We’re still waiting on the U.S. Supreme Court to hear and decide McDonald v. Chicago, which we expect will result in the Court ruling that the Second Amendment applies to the states, and at least guarantees that you have a right to have a handgun in your home for self-defense.  But in the meantime, there are federal judges who are not waiting around—they see the strength of our arguments.

Edward Peruta maintains a residence in San Diego County, but spends quite a bit of time traveling the country in a motorhome, taking photographs as a freelance journalist.  Because he was often traveling in remote areas of California with valuable photographic equipment, he applied to the San Diego County Sheriff for a concealed weapon permit—and was turned down.  Peruta filed suit, alleging that his civil rights were violated, and asking a federal judge to rule that under the Second Amendment, he had a right to bear arms for self-defense.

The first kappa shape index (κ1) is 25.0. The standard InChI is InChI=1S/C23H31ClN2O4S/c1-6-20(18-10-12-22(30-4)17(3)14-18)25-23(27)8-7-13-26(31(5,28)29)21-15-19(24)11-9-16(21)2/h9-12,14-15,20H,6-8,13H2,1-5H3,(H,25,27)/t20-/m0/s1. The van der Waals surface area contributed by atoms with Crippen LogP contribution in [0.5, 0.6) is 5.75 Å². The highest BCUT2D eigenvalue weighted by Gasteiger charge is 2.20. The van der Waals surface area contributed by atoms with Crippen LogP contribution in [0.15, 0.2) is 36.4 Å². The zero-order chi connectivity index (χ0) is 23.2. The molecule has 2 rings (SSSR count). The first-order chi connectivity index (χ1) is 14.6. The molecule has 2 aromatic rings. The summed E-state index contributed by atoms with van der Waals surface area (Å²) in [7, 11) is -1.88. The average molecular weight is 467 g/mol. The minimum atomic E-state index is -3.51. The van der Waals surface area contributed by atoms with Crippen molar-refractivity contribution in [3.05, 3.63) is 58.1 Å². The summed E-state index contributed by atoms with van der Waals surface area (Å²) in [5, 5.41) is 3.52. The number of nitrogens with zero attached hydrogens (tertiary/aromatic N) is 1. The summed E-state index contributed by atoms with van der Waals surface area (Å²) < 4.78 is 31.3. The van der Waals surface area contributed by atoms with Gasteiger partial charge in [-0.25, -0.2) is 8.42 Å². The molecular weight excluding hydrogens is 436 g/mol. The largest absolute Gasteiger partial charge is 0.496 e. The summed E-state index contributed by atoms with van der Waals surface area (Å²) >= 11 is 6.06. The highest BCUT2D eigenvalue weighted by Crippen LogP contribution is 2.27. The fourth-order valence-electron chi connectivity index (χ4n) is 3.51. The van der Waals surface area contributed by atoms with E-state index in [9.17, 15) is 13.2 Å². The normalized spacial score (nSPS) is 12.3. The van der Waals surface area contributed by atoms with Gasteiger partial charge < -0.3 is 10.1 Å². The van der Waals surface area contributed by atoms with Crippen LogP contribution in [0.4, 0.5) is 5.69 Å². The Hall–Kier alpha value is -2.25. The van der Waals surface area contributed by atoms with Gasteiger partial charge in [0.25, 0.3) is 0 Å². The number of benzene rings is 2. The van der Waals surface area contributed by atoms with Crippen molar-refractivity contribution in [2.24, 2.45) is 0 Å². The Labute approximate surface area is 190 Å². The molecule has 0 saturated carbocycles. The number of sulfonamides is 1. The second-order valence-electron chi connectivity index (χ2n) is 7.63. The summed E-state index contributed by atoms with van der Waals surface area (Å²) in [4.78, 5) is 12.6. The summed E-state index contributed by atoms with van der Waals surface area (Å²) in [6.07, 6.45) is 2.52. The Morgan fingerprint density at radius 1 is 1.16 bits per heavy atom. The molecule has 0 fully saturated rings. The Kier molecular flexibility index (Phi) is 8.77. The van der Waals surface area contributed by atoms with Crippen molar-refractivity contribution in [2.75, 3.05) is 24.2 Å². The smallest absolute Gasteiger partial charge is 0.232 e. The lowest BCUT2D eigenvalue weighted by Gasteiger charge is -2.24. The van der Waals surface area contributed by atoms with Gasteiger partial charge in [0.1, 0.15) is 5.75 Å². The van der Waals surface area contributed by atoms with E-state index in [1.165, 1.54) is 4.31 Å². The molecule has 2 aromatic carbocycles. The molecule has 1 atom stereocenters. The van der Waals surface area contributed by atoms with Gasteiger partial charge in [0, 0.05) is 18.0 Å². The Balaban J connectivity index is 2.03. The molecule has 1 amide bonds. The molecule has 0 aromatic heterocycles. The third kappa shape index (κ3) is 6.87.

Let me explain: well before a case like this gets decided, there will be a variety of motions filed by both sides.  In this case, the Sheriff filed a motion arguing that Peruta’s case was so defective that it should simply be dismissed—that there was no legal basis for his claim.  Judge Irma Gonzalez looked at the arguments—and decided that there was actually sufficient basis for a suit to allow it to go forward.  Her reasoning on why should make all gun owners quite thrilled.